FLICKR, JOHN GOODEIn a review of medical records, Dan Roden and Sara Van Driest of Vanderbilt University Medical Center and their colleagues found that some genetic variations linked to cardiac disorders do not always translate to increased risk of disease, according to a study published yesterday (January 5) in JAMA.
The question of whether findings of such disease-linked genetic variants in patients’ genomes—which are often poorly defined in terms of how frequently pathogenic symptoms of such variants arise—should be returned to patients as “incidental findings,” including those discovered as part of new, noninvasive prenatal testing, has been hotly debated. Surveys have suggested that patients want to know, and both the American College of Medical Genetics and Genomics (ACMG) and the Presidential Commission for the Study of Bioethical Issues have stated that patients have the right to decide whether or not to be told about incidental findings.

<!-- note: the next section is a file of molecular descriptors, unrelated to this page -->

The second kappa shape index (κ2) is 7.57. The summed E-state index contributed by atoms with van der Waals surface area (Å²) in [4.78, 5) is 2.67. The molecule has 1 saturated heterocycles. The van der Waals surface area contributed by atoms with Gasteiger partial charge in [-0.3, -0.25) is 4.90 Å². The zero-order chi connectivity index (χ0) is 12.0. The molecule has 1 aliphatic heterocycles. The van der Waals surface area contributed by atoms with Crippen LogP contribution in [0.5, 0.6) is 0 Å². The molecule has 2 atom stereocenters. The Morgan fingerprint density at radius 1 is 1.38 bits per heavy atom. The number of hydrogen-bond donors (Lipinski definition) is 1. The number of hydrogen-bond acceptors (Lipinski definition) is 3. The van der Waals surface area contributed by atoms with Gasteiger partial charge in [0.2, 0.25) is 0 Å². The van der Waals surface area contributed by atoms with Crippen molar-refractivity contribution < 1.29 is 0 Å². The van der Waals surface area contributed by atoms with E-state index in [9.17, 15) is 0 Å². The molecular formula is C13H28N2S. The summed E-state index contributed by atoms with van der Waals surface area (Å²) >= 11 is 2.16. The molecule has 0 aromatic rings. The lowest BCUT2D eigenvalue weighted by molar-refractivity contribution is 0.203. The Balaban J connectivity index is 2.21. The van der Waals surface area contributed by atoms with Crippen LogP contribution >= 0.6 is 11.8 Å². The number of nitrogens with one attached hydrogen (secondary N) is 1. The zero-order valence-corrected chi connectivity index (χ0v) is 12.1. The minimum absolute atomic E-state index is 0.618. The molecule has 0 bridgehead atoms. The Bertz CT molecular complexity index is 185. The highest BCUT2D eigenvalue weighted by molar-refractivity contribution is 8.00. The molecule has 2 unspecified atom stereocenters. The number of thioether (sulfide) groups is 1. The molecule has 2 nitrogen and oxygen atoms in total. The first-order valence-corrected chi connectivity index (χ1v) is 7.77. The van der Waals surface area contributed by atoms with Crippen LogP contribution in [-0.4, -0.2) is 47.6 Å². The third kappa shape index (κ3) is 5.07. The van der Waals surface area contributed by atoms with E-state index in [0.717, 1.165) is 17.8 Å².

Turning to data from electronic medical records of more than 2,000 patients, the Vanderbilt team assessed the clinical manifestations of variants in two arrhythmia susceptibility genes, SCN5A and KCNH2. Of the patients studied, 223 individuals carried 122 rare variants in two arrhythmia susceptibility genes; 42 of these variants were designated as potentially pathogenic by expert lab review. But the medical records revealed that whether a patient carried such variants had no bearing on whether they were diagnosed with arrhythmia.
“Among laboratories experienced in genetic testing for cardiac arrhythmia disorders, there was low concordance in designating SCN5A and KCNH2 variants as pathogenic,” the authors wrote in their paper. “In an unselected population, the putatively pathogenic genetic variants were not associated with an abnormal phenotype. These findings raise questions about the implications of notifying patients of incidental genetic findings.”
“Over the last decade, genome-wide association studies (GWAS) have identified hundreds of new genetic variations, largely single-nucleotide polymorphisms (SNPs) that might serve as biomarkers for many common conditions,” Maine physician William Gregory Feero, an associate editor at JAMA, wrote in an accompanying editorial. “In general, these account for little in the variance of disease, and the predictive value of such SNPs has been largely disappointing.”